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Electric Heaters

Currently, 14% of U.S. single-family homes use electric resistance heat to heat their homes: almost 11% have an electric central forced- air furnace, and more than 3% use some form of electric space heating. An additional 10% use heat pumps, which will be described in the next section.

Electric Central Furnaces

Electric forced-air furnaces distribute heat with an air handler and ducts, just like gas furnaces. The AFUE rating for an all-electric furnace is 95% to 100%. This is because electric furnaces provide heat through resistance, not combustion, so there are no heat losses up the chimney. All of the electricity is converted to heat, minus a small amount of heat loss through the air handler cabinet. This AFUE rating does not include any heat losses through leaky or uninsulated ducts. However, although it varies based on local utility rates, electricity is still one of the most expensive heating fuels.

If you have an electric furnace and your duct system is good, consider switching to a high-performance air-source heat pump. Electricity savings can be 30% or more when compared with electric resistance heating.

Room Heaters

Room heating here refers to heating systems that heat one room or area of a home, unlike central systems, which distribute heat throughout the entire house via ducts or piping. Electricity is the most common fuel type for room heaters, but there are other fuel types as well.

Unvented combustion space heaters, which can release dangerous combustion gases into the home, are illegal in some states and should not be used. The use of portable space heaters is also not recommended because of their inefficiency and potential burn and tripping hazards.

In an average- or large-sized home with minimal or average insulation, electric resistance room heaters (baseboard or wall- mounted) are not typically a cost-effective method for heating the whole house over the long term. In a very well-insulated and air sealed home that requires little heating, they can be a cost- effective choice. They can also be a cost-effective choice for heating infrequently used rooms when the main living areas are heated with ductless heat pumps or radiant floor heat.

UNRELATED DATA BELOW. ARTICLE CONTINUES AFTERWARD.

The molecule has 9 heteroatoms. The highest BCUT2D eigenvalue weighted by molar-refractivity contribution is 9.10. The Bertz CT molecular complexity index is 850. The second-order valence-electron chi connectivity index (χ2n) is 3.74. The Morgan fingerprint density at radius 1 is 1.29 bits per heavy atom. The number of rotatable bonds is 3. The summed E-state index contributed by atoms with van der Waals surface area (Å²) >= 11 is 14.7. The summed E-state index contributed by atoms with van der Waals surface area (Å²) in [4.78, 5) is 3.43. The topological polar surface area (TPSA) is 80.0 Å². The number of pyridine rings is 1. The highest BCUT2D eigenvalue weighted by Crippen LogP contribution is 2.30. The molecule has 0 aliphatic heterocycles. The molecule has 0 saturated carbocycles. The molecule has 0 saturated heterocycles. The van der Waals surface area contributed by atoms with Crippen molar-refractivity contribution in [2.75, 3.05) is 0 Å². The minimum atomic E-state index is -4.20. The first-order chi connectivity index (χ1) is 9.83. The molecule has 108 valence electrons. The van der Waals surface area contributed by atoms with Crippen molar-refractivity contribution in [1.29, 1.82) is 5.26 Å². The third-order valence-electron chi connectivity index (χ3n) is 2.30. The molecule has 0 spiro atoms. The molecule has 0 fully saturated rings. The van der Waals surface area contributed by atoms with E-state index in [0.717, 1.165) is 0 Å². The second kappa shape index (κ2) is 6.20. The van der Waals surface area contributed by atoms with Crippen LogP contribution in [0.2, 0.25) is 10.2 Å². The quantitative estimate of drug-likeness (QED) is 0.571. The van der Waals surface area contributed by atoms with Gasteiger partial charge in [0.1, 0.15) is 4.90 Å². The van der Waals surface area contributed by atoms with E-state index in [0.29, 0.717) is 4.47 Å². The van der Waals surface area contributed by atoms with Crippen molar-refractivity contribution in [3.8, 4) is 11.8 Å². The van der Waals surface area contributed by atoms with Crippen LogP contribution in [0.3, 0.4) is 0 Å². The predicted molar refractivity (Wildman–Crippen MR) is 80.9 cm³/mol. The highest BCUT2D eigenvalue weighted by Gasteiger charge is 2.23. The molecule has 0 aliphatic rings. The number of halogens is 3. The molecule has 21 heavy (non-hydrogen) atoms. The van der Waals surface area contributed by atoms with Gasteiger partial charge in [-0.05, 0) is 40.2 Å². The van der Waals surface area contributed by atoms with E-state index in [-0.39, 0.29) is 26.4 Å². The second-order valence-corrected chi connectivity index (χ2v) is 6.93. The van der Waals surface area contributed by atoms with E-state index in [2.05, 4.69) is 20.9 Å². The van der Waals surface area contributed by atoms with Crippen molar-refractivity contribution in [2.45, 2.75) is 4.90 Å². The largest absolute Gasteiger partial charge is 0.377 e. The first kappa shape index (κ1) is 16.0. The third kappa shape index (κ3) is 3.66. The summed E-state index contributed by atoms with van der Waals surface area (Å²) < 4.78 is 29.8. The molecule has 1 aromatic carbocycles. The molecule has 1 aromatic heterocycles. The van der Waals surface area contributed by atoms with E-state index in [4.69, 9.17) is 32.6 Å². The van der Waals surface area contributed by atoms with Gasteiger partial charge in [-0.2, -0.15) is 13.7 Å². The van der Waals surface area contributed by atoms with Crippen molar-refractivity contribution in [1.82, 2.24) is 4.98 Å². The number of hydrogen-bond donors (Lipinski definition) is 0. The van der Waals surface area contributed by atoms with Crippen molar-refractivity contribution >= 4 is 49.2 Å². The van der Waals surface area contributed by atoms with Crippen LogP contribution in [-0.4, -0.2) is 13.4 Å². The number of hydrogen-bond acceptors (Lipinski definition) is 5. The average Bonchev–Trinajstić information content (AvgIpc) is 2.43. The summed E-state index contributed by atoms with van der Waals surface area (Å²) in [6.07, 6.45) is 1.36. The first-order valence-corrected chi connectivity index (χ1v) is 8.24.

Zoning

Many homeowners who have forced-air systems will shut vents and close a door in a room they aren’t using, thinking that this saves energy. This is not recommended because it can reduce airflow through the air handler, causing pressure imbalances, putting stress on the duct connections, and affecting air quality if you are using your air handler for ventilation. Zoning can be accomplished with central forced-air systems, using damper controls installed in the ducts by an HVAC professional, but the dampers will affect system efficiency and balance. In large homes, zoning of central heating and forced-air systems is more commonly (and more effectively) accomplished by installing multiple systems, with one unit per floor.

Hydronic heating systems can be configured, with piping and valves, to provide zone heating. Zone control works best in homes where the different zones can be isolated from each other with closable doors. Never shut off the heat entirely in an unused part of your home because condensation could form on cold inside wall surfaces leading to mold. Keep all rooms at a minimum of 50°F in the winter to prevent water pipes from freezing.

Room heaters can be used as an inexpensive way to provide zone heating when a central forced-air system is the main heating system for the home. Other forms of room heating that might be considered for supplemental heating or for additions include ductless heat pumps, electric radiant wall and ceiling panels, active solar space heating, sealed- combustion gas room heaters, and high-efficiency wood or pellet stoves.